Dire warnings on the perils of minimum wage don't ring true
Supporters of the minimum wage hope that by raising pay rates at the bottom of the social pile, the new law will reduce Hong Kong's income inequality and make our society more equitable. It's a fine idea, but unfortunately there's little evidence that it will work.
Monitor column, September 1
Okay, okay, boss, I know it's not done. I'm fully aware that Rule No 1 for a columnist says: Thou shalt not pick on thy own troops.
But, boss, I can't find anyone who has stated the case against a minimum wage more cogently than Tom did in the Monitor column on Tuesday, including this rebuttal above of the argument for a minimum wage.
It just so happens, however, that I take the opposite view and I prefer debate against people who debate well.
Supporters of a minimum wage do indeed think it will help to reduce income inequality, but let us remember that this was not the trigger for the decision by Donald and crew to go ahead with the legislation.
They made that choice when faced with hard evidence that elderly toilet cleaners, who should have been allowed to retire, were instead still working long hours every day for a few thousand dollars a month. Donald considered this offensive to a society that likes to think itself civilised, and surely he was right.
It's ironic, in fact, that some of the loudest voices in town against a minimum wage could have avoided it by showing just a tiny little bit of sympathy for the people at the very bottom of the income ladder. But they wouldn't even do that much after Donald warned them a few years ago. They have themselves to blame.
The meat of the argument against a minimum wage, however, is that there is little evidence of its success in reducing income equality and plenty of studies to suggest that the opposite happens. They show that people lose their jobs. The price of not being content with a lower wage is no wage at all.
I am suspicious of these studies. Their focus is invariably too narrow. They demonstrate, for instance, that a minimum wage in the restaurant trade results in lower employment in restaurants. Tom cited the example of there being fewer waiters per diner in Australian restaurants than there are in Hong Kong ones.
I'm sure it's true. It proves nothing, however. The question is whether people who lose jobs in restaurants can then find employment elsewhere. Does a minimum wage cause overall employment to decline in an economy?
Looking at the restaurant trade alone is not enough. What can happen, for instance, and mostly does, is one of two things. Either people eat at home instead of going to restaurants, which creates countervailing employment in the grocery business, or they accept higher restaurant prices, and waiters then spend their higher earnings elsewhere in the economy, which also creates employment. Either way there is no net job loss.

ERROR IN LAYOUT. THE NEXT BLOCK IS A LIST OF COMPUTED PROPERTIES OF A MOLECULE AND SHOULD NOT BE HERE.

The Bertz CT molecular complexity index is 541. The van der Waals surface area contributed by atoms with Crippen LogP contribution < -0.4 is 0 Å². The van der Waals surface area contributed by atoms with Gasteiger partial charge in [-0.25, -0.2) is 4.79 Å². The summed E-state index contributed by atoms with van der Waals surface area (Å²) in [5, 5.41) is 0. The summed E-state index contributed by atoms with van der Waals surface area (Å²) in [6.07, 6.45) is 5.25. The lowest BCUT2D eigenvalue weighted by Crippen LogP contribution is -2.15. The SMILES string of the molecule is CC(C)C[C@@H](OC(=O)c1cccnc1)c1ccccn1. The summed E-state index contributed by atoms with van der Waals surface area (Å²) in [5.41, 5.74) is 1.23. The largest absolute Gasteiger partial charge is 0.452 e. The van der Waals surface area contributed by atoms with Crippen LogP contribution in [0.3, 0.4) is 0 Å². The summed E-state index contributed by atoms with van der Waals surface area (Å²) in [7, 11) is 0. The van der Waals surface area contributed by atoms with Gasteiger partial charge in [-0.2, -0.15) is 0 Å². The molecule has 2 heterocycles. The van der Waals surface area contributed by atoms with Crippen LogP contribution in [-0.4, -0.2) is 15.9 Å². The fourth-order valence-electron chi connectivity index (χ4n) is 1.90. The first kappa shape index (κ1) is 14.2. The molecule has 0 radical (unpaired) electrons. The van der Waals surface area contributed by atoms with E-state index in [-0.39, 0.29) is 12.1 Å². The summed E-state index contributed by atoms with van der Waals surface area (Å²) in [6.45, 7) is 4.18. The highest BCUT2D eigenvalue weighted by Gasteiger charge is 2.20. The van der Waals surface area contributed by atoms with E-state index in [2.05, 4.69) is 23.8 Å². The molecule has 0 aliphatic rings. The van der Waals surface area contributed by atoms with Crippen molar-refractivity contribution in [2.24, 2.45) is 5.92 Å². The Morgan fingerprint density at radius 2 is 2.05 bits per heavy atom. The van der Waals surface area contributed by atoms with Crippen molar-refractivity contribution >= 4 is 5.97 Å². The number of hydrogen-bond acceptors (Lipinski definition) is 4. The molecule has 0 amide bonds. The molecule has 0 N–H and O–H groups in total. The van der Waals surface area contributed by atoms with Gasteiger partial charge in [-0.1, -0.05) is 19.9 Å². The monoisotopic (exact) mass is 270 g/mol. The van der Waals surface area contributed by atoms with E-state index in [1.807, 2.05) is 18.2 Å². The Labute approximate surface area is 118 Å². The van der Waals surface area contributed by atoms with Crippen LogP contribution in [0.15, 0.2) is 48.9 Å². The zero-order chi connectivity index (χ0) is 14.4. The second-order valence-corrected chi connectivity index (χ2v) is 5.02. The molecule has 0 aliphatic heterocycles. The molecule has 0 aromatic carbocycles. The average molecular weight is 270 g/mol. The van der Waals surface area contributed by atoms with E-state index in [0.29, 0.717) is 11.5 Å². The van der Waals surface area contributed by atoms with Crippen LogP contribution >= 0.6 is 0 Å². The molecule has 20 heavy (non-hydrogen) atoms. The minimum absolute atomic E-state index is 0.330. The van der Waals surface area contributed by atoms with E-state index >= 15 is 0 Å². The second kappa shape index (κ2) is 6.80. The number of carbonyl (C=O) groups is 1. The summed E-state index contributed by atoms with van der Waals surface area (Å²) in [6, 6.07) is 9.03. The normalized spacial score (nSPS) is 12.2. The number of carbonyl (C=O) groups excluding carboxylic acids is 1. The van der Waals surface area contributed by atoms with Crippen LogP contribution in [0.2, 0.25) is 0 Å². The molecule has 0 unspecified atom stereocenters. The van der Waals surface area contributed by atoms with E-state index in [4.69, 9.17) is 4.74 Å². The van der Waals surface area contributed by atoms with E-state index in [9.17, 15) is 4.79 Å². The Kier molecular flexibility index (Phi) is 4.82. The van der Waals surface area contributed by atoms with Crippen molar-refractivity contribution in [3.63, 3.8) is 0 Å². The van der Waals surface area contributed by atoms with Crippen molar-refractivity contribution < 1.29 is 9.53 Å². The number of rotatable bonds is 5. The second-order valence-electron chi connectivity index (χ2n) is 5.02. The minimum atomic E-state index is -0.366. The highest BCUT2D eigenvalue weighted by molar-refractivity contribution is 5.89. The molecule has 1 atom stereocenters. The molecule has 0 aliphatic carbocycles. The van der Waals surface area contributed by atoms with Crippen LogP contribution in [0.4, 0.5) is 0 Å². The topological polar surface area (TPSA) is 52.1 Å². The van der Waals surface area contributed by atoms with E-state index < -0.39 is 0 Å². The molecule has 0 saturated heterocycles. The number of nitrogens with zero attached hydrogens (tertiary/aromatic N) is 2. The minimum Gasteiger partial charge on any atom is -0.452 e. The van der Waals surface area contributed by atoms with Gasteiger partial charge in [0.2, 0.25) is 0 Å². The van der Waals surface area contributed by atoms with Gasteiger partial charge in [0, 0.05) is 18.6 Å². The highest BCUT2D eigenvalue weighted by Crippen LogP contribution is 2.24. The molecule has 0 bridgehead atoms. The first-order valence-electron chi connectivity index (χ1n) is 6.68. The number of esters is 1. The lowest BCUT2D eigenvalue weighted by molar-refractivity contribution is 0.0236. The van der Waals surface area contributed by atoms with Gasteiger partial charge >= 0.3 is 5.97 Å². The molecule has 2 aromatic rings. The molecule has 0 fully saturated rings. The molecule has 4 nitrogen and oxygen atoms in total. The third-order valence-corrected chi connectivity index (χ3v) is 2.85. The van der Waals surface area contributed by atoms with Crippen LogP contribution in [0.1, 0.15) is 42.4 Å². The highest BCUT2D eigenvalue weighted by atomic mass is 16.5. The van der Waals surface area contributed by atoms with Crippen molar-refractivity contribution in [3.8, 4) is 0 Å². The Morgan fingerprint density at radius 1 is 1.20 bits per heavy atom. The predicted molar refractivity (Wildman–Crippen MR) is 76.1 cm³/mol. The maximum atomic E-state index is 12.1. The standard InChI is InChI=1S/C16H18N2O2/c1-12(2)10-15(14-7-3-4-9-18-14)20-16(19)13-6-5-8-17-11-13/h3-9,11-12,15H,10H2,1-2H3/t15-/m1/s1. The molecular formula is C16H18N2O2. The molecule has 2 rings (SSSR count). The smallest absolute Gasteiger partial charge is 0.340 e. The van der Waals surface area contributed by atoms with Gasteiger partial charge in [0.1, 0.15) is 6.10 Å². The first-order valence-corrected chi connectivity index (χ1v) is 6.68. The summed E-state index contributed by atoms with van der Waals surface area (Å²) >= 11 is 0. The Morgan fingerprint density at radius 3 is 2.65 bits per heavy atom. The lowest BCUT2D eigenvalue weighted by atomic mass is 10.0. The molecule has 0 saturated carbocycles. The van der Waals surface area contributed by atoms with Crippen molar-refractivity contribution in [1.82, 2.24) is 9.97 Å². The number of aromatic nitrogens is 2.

It may mean, as Tom points out, that waiters don't jump to attention quite so fast in Australian restaurants as they do in Hong Kong, but I have my doubts about setting a great store of value on this.
It reminds me of going for a round of golf (I'm an awful player) on a course near Bacolod City in the Philippines several years ago. Each golfer had three attendants: a caddie, an umbrella girl and a golf cart driver.
Yes, it was a treat. They gave me all the attention I could want in exchange for a tip of a few pesos. But I also thought it demeaning to them. There you have the Philippines, sunk in menial labour and servitude. Is this a society we wish to emulate? I don't pride Hong Kong on a ratio of waiters per diner. It is not a worthwhile measure of achievement.
But, in fact, the figures suggest that this ratio is trending down here anyway, even before minimum wage is introduced. This is the general effect of rising prosperity in a society that offers labour mobility. People want to do better for themselves than a lifetime of waiting on tables, and they take the opportunity when it comes. It is how any society moves up the scale of civilisation.
We can stop it from happening, however. We can let restaurateurs dictate our labour policies, open the gates to labour migrants to suppress wages here indefinitely, stand by as income disparity grows to scandalous levels and then wonder why people rate Hong Kong a third world city.
I have one big question to the naysayers on minimum wage. I have raised it before and I still do not have a satisfactory answer. If there is such a direct link between wage scales and employment, why is everyone in Somalia not gainfully employed and all of Switzerland jobless?
I just don't buy the line. Over to you, Tom. Your turn.